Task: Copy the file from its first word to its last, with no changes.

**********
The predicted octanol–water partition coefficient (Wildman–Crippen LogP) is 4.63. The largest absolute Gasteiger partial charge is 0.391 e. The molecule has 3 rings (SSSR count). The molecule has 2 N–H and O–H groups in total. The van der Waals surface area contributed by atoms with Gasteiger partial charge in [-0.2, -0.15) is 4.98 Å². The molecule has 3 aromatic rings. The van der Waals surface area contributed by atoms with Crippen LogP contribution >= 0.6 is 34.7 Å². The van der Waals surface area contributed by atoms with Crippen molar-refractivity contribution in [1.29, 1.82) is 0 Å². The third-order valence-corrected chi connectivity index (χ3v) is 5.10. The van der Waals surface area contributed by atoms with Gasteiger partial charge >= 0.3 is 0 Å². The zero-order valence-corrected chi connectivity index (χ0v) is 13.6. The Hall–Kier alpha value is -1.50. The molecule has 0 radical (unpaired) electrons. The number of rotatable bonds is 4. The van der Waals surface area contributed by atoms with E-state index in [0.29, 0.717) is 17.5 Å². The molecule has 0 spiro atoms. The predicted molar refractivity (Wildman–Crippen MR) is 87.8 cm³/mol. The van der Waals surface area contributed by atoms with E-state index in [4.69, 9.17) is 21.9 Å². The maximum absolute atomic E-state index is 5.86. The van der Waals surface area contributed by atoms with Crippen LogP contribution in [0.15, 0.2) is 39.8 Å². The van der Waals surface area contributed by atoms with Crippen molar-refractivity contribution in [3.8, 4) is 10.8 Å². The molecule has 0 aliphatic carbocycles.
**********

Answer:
The predicted octanol–water partition coefficient (Wildman–Crippen LogP) is 4.63. The largest absolute Gasteiger partial charge is 0.391 e. The molecule has 3 rings (SSSR count). The molecule has 2 N–H and O–H groups in total. The van der Waals surface area contributed by atoms with Gasteiger partial charge in [-0.2, -0.15) is 4.98 Å². The molecule has 3 aromatic rings. The van der Waals surface area contributed by atoms with Crippen LogP contribution >= 0.6 is 34.7 Å². The van der Waals surface area contributed by atoms with Crippen molar-refractivity contribution in [1.29, 1.82) is 0 Å². The third-order valence-corrected chi connectivity index (χ3v) is 5.10. The van der Waals surface area contributed by atoms with Gasteiger partial charge >= 0.3 is 0 Å². The zero-order valence-corrected chi connectivity index (χ0v) is 13.6. The Hall–Kier alpha value is -1.50. The molecule has 0 radical (unpaired) electrons. The number of rotatable bonds is 4. The van der Waals surface area contributed by atoms with E-state index in [0.29, 0.717) is 17.5 Å². The molecule has 0 spiro atoms. The predicted molar refractivity (Wildman–Crippen MR) is 87.8 cm³/mol. The van der Waals surface area contributed by atoms with E-state index in [4.69, 9.17) is 21.9 Å². The maximum absolute atomic E-state index is 5.86. The van der Waals surface area contributed by atoms with Crippen LogP contribution in [0.15, 0.2) is 39.8 Å². The van der Waals surface area contributed by atoms with Crippen molar-refractivity contribution in [3.8, 4) is 10.8 Å². The molecule has 0 aliphatic carbocycles.